I haven’t read much commentary from Spike on the project; unless I just missed one of his Twitter explosions; I’m sure he’s been well aware of the chatter that’s been happening around the film – especially by the Afro Brazilian community, who I’m sure will be watching the film with an unwavering critical eye when it’s released next year.

The Brazilian government approached him to make the film by the way; I wonder what their selection process was… or maybe he was their guy from the get-go. 

I came across these still photos (above and below) from the film shoot; something to tie you over until we get to see some footage. The images are courtesy of photographer Vincent Rosenblatt. There are plenty more where these came from HERE.

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Eu não posso esperar para ver isso.


There is nothing complicated about Brazil, the Diaspora in the US know what's up, coz the Caste System was written about since… well 1950 something is the date of my mother's book Living is Easy where Dorothy West uses the term Brahminism, which still amazes me for the time. My mother is Caribbean (mixed but NOT confused) and knows about caribbean caste system as the plantation way of keeping control when we are the majority. As Umar Johnson (Disapora in America) says it's about White Supremacy and caste consciousness is a child of that.
The disgusting thing in Brazil like many of our latino caribbean countries is, you will find people who will hate Africans but steal all their flavour in food, dance, spirituality, music etc but ONCE they arrive in the US (which is ALL our dreams in truth) will SUDDENLY start calling themselves 'Black this and that' – I'm including disgusting members of my family here.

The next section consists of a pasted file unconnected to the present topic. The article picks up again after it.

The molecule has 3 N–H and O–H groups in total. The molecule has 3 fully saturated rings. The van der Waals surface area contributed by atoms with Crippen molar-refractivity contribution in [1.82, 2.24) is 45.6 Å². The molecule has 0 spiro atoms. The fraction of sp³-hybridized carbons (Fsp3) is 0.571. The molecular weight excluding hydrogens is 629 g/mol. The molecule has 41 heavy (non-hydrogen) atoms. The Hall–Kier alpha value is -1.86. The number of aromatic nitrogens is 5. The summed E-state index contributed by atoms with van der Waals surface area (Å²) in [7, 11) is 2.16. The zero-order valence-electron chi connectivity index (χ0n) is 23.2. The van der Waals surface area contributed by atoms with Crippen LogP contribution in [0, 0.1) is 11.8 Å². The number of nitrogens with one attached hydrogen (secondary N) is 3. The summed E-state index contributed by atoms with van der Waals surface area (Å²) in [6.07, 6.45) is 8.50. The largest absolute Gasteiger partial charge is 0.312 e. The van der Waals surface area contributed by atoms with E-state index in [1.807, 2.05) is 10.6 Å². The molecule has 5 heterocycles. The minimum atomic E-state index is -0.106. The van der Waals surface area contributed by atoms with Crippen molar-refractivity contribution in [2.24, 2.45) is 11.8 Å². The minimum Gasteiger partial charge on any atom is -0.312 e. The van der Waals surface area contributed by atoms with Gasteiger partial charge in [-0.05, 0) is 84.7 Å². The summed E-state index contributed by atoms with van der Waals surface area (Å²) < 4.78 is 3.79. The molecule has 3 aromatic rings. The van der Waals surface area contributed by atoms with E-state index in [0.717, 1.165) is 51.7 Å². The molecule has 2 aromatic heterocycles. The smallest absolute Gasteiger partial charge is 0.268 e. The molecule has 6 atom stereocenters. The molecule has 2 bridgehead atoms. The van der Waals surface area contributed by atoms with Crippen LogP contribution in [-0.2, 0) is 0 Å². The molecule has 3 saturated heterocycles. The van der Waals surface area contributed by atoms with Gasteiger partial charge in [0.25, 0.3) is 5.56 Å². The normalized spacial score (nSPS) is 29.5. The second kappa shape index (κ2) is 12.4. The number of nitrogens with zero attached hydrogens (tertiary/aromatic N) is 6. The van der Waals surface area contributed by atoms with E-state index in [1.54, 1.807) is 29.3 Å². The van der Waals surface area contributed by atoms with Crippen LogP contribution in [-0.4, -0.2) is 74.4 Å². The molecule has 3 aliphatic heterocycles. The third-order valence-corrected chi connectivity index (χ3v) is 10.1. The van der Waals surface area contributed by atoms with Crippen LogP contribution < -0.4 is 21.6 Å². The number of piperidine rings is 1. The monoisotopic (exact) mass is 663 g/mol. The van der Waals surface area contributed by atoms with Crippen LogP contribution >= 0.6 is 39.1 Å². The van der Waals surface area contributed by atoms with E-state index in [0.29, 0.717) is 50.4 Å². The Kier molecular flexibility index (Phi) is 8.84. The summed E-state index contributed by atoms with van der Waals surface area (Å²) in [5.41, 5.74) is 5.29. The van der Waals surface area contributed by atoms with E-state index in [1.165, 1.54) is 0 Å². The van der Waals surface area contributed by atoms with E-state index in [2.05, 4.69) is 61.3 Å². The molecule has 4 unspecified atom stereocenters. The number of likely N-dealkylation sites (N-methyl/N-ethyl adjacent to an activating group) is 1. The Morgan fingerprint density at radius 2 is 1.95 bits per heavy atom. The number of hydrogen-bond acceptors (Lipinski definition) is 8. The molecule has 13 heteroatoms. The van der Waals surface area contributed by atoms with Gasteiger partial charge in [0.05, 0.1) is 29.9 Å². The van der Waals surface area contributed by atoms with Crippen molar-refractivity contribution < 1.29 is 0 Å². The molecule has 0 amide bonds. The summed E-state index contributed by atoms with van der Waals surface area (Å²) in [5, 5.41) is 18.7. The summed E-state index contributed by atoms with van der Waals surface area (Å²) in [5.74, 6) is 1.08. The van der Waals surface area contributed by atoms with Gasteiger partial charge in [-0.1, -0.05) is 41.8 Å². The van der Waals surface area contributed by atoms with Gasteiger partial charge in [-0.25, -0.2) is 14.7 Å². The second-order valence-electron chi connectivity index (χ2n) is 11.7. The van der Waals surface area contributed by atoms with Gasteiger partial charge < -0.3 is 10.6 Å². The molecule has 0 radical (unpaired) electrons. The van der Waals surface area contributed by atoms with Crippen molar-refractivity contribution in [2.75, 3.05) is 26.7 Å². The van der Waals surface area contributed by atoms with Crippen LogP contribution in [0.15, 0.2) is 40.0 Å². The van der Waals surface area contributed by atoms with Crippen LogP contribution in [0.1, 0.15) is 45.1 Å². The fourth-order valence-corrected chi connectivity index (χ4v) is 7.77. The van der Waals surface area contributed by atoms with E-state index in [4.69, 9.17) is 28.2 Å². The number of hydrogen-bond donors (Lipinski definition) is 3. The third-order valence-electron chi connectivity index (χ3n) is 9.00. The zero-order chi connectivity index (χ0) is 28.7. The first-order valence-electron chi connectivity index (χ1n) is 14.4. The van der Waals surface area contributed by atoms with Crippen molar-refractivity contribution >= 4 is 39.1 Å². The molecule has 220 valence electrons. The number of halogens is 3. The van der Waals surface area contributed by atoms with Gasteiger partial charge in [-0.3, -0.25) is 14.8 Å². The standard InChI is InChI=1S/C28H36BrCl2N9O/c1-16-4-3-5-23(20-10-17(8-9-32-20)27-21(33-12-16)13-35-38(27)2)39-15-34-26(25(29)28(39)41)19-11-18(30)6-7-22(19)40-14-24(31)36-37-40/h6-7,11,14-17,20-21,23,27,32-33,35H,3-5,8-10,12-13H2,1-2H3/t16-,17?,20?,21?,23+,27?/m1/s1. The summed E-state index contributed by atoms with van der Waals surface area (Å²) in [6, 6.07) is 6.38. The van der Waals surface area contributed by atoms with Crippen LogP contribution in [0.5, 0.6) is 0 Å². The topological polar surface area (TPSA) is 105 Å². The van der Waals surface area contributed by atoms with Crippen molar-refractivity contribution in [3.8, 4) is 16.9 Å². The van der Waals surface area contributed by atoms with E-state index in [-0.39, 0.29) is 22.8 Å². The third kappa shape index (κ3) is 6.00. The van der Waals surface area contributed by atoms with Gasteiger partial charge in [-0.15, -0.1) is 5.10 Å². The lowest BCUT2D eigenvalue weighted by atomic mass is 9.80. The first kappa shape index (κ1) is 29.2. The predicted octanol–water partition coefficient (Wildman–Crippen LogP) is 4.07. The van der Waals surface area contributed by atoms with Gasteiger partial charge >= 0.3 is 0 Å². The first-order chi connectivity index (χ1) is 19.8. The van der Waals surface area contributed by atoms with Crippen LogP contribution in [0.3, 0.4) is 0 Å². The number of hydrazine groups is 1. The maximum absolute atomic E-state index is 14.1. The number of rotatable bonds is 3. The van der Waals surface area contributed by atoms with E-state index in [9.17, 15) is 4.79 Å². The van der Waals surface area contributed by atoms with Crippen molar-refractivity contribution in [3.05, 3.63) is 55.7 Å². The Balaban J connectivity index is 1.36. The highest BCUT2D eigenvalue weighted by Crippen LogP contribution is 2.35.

NOW SPIKE gets all this caste system BS which Brazil like Cuba etc preach, I know he does I just watched School Daze from 1988!!
So I doubt these 'reservations' from Afro Brazilians, sure it's not red brain dead massa not circulating these stories, if it's true all ANY Brazilian need do is check School Daze, to know the kinda plantation power system that brazil, like the rest of us is (except Argentina but them)


This is good news: a story that needs to be told. Spike excels at documentary filmmaking; he should consider producing docs his full time gig in place of the narrative feature, a medium he has yet to master. That (at least) three of the worst narrative features theatrically released in the history of all negro movies came from this man speaks volumes ("She Hate Me", "St. Anna", and the baffling awful "Red Hook Summer".) Mama said knock you out, Spike! Well, back to my job at the post office, and definitely not the movie biz! La di da………………


Afro Brazilians are a beautiful people, but they are also a complicated one as well. It isn't only racial discrimination alone. It is also intra-racial discord based on skin color. The latter being used often to drive a wedge among Afro Brazilians. I am looking foreward to see his documentary.

Kai Lutterodt

I've been in Brazil for two months, neddless to say, Brazil is beautiful but sadly racial discrimination (in whatever term people choose to put it i.e "classism") is eveident. Please check out my blog post "A lighter shade of Black…"

Also I just posted an article + pictures on my blog after meeting Spike Lee the other day during carnival in Bahia. Please check it out.



It sounds interesting… It's time for someone to address the racial discrimination in Brazil! Can't wait to see it!


He did an excellent job w/New Orleans. This was one should be just as good.